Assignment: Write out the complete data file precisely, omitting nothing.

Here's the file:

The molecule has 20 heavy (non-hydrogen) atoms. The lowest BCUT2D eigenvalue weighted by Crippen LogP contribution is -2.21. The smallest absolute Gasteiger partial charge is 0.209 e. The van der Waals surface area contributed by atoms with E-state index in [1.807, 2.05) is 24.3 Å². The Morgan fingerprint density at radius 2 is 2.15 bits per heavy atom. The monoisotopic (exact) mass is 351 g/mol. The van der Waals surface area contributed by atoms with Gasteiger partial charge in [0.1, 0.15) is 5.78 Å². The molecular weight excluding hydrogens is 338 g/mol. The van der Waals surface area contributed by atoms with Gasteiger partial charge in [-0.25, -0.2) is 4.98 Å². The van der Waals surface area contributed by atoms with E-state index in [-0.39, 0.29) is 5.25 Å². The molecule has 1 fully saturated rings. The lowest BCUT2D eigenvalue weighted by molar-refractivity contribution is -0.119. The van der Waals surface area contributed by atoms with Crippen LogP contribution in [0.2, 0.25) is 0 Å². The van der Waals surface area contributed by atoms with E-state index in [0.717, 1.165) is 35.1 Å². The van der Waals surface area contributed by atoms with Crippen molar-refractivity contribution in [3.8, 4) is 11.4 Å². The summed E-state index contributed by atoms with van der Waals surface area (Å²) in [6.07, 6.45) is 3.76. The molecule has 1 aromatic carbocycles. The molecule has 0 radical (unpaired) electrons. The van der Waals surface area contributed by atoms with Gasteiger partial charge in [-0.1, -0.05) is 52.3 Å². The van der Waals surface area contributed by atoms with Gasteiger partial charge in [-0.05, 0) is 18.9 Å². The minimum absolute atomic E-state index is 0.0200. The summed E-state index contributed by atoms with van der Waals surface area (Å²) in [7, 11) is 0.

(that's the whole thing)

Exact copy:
The molecule has 20 heavy (non-hydrogen) atoms. The lowest BCUT2D eigenvalue weighted by Crippen LogP contribution is -2.21. The smallest absolute Gasteiger partial charge is 0.209 e. The van der Waals surface area contributed by atoms with E-state index in [1.807, 2.05) is 24.3 Å². The Morgan fingerprint density at radius 2 is 2.15 bits per heavy atom. The monoisotopic (exact) mass is 351 g/mol. The van der Waals surface area contributed by atoms with Gasteiger partial charge in [0.1, 0.15) is 5.78 Å². The molecular weight excluding hydrogens is 338 g/mol. The van der Waals surface area contributed by atoms with Gasteiger partial charge in [-0.25, -0.2) is 4.98 Å². The van der Waals surface area contributed by atoms with E-state index in [-0.39, 0.29) is 5.25 Å². The molecule has 1 fully saturated rings. The lowest BCUT2D eigenvalue weighted by molar-refractivity contribution is -0.119. The van der Waals surface area contributed by atoms with Crippen LogP contribution in [0.2, 0.25) is 0 Å². The van der Waals surface area contributed by atoms with E-state index in [0.717, 1.165) is 35.1 Å². The van der Waals surface area contributed by atoms with Crippen molar-refractivity contribution in [3.8, 4) is 11.4 Å². The summed E-state index contributed by atoms with van der Waals surface area (Å²) in [6.07, 6.45) is 3.76. The molecule has 1 aromatic carbocycles. The molecule has 0 radical (unpaired) electrons. The van der Waals surface area contributed by atoms with Gasteiger partial charge in [-0.1, -0.05) is 52.3 Å². The van der Waals surface area contributed by atoms with Gasteiger partial charge in [-0.05, 0) is 18.9 Å². The minimum absolute atomic E-state index is 0.0200. The summed E-state index contributed by atoms with van der Waals surface area (Å²) in [7, 11) is 0.